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Independent study

From Wikipedia, the free encyclopedia

Independent study is a form of education offered by many high schools, colleges, and other educational institutions.[1] It is sometimes referred to as directed study, and is an educational activity undertaken by an individual with little to no supervision.[2] Typically a student and professor or teacher agree upon a topic for the student to research with guidance from the instructor for an agreed upon amount of credits.[3] Independent studies provide a way for well-motivated students to pursue a topic of interest that does not necessarily fit into a traditional academic curriculum.[4] They are a way for students to learn specialized material or gain research experience.[5]

Independent studies provide students opportunities to explore their interests deeper and make important decisions about how and where they will direct their talents in the future.[6] Another way to understand independent study is to understand learning from a distance. Learning from a distance is a theory in which the student is at a physical or a mental distance from his or her teacher. The student and the teacher are connected by something such as a worksheet, an essay, or through a website on the internet.[7]


For elementary and junior high, independent study is sometimes a Gifted and Talented Education (GATE) program, where the student must research the topic and formulate and answer questions.[6] At the end, they develop and present a product, although not all GATE systems participate in this.[8]

Many charter schools in the US provide independent study and homeschooling in a variety of formats: online, in-person or a hybrid of online/in-person interaction.[9][10] These independent study programs are particularly helpful for those who find a traditional classroom setting to be unsatisfactory. For example, independent study is ideal for those who have children, health issues, intense work schedules, or gifted academic ability.[11] Often students with high scholastic standing are encouraged to take independent studies to try to learn without attendance in a class.[12] Independent study is also useful for self-directed learning activities that allow the student to be self-reliant.[13]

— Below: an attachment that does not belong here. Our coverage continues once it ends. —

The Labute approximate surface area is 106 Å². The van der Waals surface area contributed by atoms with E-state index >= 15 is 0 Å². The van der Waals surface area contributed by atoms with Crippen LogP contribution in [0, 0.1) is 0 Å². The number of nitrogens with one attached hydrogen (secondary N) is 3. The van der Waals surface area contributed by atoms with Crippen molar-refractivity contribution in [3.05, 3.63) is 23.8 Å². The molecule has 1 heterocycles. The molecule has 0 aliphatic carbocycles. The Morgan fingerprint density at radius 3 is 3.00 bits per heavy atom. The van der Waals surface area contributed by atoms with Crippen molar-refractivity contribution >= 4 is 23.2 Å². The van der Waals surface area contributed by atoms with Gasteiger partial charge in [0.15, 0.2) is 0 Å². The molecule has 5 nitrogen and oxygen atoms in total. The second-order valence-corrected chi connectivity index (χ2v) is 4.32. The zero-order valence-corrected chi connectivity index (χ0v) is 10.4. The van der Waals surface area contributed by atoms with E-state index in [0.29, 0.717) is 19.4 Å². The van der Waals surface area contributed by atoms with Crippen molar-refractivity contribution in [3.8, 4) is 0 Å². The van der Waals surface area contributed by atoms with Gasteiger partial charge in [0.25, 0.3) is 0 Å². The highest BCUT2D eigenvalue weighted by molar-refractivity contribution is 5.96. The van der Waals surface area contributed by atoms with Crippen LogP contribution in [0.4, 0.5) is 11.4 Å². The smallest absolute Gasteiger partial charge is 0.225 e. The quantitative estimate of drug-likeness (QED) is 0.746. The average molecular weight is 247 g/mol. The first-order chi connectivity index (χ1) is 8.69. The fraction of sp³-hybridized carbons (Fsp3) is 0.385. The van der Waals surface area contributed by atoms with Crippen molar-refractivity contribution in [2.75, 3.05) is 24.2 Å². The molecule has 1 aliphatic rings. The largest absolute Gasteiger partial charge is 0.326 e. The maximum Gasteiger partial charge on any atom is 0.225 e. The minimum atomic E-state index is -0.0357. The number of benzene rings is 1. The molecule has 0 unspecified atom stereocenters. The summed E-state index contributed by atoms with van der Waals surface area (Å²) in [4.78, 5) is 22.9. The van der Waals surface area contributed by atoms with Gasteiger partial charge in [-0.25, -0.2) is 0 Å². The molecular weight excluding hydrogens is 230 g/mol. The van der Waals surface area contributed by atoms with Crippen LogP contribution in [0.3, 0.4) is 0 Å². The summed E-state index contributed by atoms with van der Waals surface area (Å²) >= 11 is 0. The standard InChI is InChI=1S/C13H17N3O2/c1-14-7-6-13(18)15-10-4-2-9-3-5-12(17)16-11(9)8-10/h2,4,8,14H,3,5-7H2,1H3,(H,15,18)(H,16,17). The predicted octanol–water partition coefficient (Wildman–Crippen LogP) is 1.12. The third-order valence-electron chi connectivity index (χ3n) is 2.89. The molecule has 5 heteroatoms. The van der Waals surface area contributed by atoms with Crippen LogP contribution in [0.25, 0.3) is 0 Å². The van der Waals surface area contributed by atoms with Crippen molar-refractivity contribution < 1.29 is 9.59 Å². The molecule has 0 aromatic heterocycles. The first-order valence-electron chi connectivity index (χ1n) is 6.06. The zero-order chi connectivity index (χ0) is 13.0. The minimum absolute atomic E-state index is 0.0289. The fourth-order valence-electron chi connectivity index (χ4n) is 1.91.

A program titled "The Research Experiences for Undergraduates" (REU) has been founded by the National Science Foundation which provides funding for undergraduates to engage in different areas of research outside of the classroom. Groups are formed of graduates, undergraduates, and faculty to work on a specific research project.[14]

Personality types[edit]

Studies have shown that personality can influence whether a person enjoys an independent study project, rather than lectures. People that believe the teacher should be authoritarian did not perform well in independent studies. However, there is evidence to suggest that personality should not solely dictate who is allowed to receive independent study.[15]

Though not afforded the same attention as individual personality on behalf of the potential student, some interest should be given to the teachers and or professor's ability to relate to the distance learner. Breaking the mold of in-class instruction versus the distance learner can be a difficult task to undertake by the instructor. They are not the same environment and changes and or accommodations should be made while keeping integrity of the overall class.[citation needed]

See also[edit]


  1. ^ Henderson, Euan. S. (1984). "Introduction: Theoretical perspectives on adult education". In Henderson, Euan. S.; Nathenson, Michael B. (eds.). Independent learning in higher education. Englewood Cliffs, N.J.: Educational Technology Publications. pp. 3–56. ISBN 978-0-87778-188-2. Retrieved 25 May 2013.
  2. ^ Moore, Kenneth D. (2009). Effective Instructional Strategies: From Theory to Practice (2 ed.). Thousand Oaks, Calif.: Sage Publications. p. 213. ISBN 978-1-4129-5644-4. Retrieved 25 May 2013.
  3. ^ Winebrenner, Susan; Brulles, Dina (2012). Teaching Gifted Kids in Today’s Classroom. Minneapolis, MN: Free Spirit Publishing. p. 86. ISBN 978-1-57542-664-8. Retrieved 25 May 2013.
  4. ^ "Independent Study". Retrieved 13 March 2014.
  5. ^ Hacker. "Using a Blog in an Independent Study". Chronicles of Higher Learning. Retrieved 13 March 2014.
  6. ^ a b Fetterman, David M. (1988). Excellence and Equality: A Qualitatively Different Perspective of Gifted and Talented Education. SUNY series, frontiers in education. Albany: State University of New York Press. p. 36. ISBN 978-1-4384-0271-0. Retrieved 25 May 2013.
  7. ^ Moore, Michael Grahame (1973). "Toward a theory of independent learning and teaching". The Journal of Higher Education: 661–679.
  8. ^ Knight, Anthony W. (2006). A comparative analysis of the curricular and programmatic features for gifted and talented students from two policy perspectives: England and California (Thesis). United States -- California: University of Southern California. p. 152. Retrieved 2013-05-25.
  9. ^ English, Jeannine L. (1999). The Charter Movement: Education Reform School by School. DIANE Publishing. p. 73. ISBN 978-0-7881-8220-4. Retrieved 25 May 2013.
  10. ^ Curry, Cameron (16 April 2013). Charter School Leadership: Elements for School Success. R&L Education. p. 29. ISBN 978-1-4758-0328-0. Retrieved 25 May 2013.
  11. ^ "Independent Study". California Department of Education. Retrieved 13 March 2014.
  12. ^ Littleton, A.C. (June 1933). The Accounting Exchange. p. 160. JSTOR 238320.
  13. ^ Empey, Donald W. (1968). "Independent Study". The Clearing House: 229.
  14. ^ Lang, James. "Doing Research with Undergraduates". The Chronicle of Higher Education. Retrieved 19 February 2014.
  15. ^ Koenig, Kathryn; W.J. McKeachie (June 1959). "Personality and Independent Study". Journal of Educational Psychology. 50 (3). doi:10.1037/h0041286.

Further reading[edit]